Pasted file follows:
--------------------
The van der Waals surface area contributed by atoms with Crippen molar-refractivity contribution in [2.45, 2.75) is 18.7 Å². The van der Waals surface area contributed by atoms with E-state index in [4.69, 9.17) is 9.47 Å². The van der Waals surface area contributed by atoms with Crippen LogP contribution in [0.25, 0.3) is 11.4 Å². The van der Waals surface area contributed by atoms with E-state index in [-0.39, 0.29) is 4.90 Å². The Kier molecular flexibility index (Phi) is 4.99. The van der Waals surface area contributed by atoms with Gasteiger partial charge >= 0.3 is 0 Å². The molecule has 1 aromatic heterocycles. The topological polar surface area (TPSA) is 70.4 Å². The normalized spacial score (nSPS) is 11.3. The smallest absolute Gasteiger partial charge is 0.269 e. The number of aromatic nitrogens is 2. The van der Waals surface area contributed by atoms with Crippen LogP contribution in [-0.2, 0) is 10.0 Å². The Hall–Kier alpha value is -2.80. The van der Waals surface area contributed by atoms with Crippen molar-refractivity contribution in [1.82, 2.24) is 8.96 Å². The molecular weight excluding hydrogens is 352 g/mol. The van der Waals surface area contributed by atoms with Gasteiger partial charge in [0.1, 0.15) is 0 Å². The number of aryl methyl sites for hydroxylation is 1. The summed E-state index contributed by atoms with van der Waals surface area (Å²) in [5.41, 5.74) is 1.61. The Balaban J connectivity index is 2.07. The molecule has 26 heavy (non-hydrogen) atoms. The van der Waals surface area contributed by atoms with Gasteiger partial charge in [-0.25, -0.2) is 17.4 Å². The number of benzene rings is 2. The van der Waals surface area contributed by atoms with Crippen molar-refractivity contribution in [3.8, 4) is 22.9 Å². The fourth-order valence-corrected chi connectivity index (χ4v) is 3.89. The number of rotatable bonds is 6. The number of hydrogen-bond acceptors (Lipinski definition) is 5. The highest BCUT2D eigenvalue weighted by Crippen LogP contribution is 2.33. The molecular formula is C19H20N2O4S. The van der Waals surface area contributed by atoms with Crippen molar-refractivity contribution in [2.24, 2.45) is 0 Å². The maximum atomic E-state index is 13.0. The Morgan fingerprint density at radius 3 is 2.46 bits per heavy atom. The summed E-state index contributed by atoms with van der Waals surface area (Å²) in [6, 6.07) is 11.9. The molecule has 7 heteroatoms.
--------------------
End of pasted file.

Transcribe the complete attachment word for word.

The van der Waals surface area contributed by atoms with Crippen molar-refractivity contribution in [2.45, 2.75) is 18.7 Å². The van der Waals surface area contributed by atoms with E-state index in [4.69, 9.17) is 9.47 Å². The van der Waals surface area contributed by atoms with Crippen LogP contribution in [0.25, 0.3) is 11.4 Å². The van der Waals surface area contributed by atoms with E-state index in [-0.39, 0.29) is 4.90 Å². The Kier molecular flexibility index (Phi) is 4.99. The van der Waals surface area contributed by atoms with Gasteiger partial charge >= 0.3 is 0 Å². The molecule has 1 aromatic heterocycles. The topological polar surface area (TPSA) is 70.4 Å². The normalized spacial score (nSPS) is 11.3. The smallest absolute Gasteiger partial charge is 0.269 e. The number of aromatic nitrogens is 2. The van der Waals surface area contributed by atoms with Crippen LogP contribution in [-0.2, 0) is 10.0 Å². The Hall–Kier alpha value is -2.80. The van der Waals surface area contributed by atoms with Crippen molar-refractivity contribution in [1.82, 2.24) is 8.96 Å². The molecular weight excluding hydrogens is 352 g/mol. The van der Waals surface area contributed by atoms with Gasteiger partial charge in [0.1, 0.15) is 0 Å². The number of aryl methyl sites for hydroxylation is 1. The summed E-state index contributed by atoms with van der Waals surface area (Å²) in [5.41, 5.74) is 1.61. The Balaban J connectivity index is 2.07. The molecule has 26 heavy (non-hydrogen) atoms. The van der Waals surface area contributed by atoms with Gasteiger partial charge in [-0.25, -0.2) is 17.4 Å². The number of benzene rings is 2. The van der Waals surface area contributed by atoms with Crippen molar-refractivity contribution in [3.8, 4) is 22.9 Å². The fourth-order valence-corrected chi connectivity index (χ4v) is 3.89. The number of rotatable bonds is 6. The number of hydrogen-bond acceptors (Lipinski definition) is 5. The highest BCUT2D eigenvalue weighted by Crippen LogP contribution is 2.33. The molecular formula is C19H20N2O4S. The van der Waals surface area contributed by atoms with Crippen molar-refractivity contribution in [2.24, 2.45) is 0 Å². The maximum atomic E-state index is 13.0. The Morgan fingerprint density at radius 3 is 2.46 bits per heavy atom. The summed E-state index contributed by atoms with van der Waals surface area (Å²) in [6, 6.07) is 11.9. The molecule has 7 heteroatoms.